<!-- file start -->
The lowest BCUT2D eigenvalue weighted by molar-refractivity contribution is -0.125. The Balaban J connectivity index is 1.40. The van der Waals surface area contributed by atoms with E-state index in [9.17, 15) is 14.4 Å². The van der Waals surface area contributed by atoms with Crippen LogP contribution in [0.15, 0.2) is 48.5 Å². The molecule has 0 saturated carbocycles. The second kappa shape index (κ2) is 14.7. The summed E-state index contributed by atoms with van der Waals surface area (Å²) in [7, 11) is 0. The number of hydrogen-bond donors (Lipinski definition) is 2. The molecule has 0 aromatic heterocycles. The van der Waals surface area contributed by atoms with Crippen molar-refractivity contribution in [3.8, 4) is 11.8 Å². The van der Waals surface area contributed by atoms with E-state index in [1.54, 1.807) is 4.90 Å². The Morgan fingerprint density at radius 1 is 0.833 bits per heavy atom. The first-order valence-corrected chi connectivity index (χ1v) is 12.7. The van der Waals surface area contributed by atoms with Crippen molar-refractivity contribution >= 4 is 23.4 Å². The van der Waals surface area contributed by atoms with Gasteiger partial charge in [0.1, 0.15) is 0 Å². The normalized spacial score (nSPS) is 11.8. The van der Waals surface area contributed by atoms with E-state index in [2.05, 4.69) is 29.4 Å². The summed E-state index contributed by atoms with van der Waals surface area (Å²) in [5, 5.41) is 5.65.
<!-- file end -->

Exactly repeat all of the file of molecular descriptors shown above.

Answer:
The lowest BCUT2D eigenvalue weighted by molar-refractivity contribution is -0.125. The Balaban J connectivity index is 1.40. The van der Waals surface area contributed by atoms with E-state index in [9.17, 15) is 14.4 Å². The van der Waals surface area contributed by atoms with Crippen LogP contribution in [0.15, 0.2) is 48.5 Å². The molecule has 0 saturated carbocycles. The second kappa shape index (κ2) is 14.7. The summed E-state index contributed by atoms with van der Waals surface area (Å²) in [7, 11) is 0. The number of hydrogen-bond donors (Lipinski definition) is 2. The molecule has 0 aromatic heterocycles. The van der Waals surface area contributed by atoms with Crippen molar-refractivity contribution in [3.8, 4) is 11.8 Å². The van der Waals surface area contributed by atoms with E-state index in [1.54, 1.807) is 4.90 Å². The Morgan fingerprint density at radius 1 is 0.833 bits per heavy atom. The first-order valence-corrected chi connectivity index (χ1v) is 12.7. The van der Waals surface area contributed by atoms with Crippen molar-refractivity contribution >= 4 is 23.4 Å². The van der Waals surface area contributed by atoms with Gasteiger partial charge in [0.1, 0.15) is 0 Å². The normalized spacial score (nSPS) is 11.8. The van der Waals surface area contributed by atoms with E-state index in [2.05, 4.69) is 29.4 Å². The summed E-state index contributed by atoms with van der Waals surface area (Å²) in [5, 5.41) is 5.65.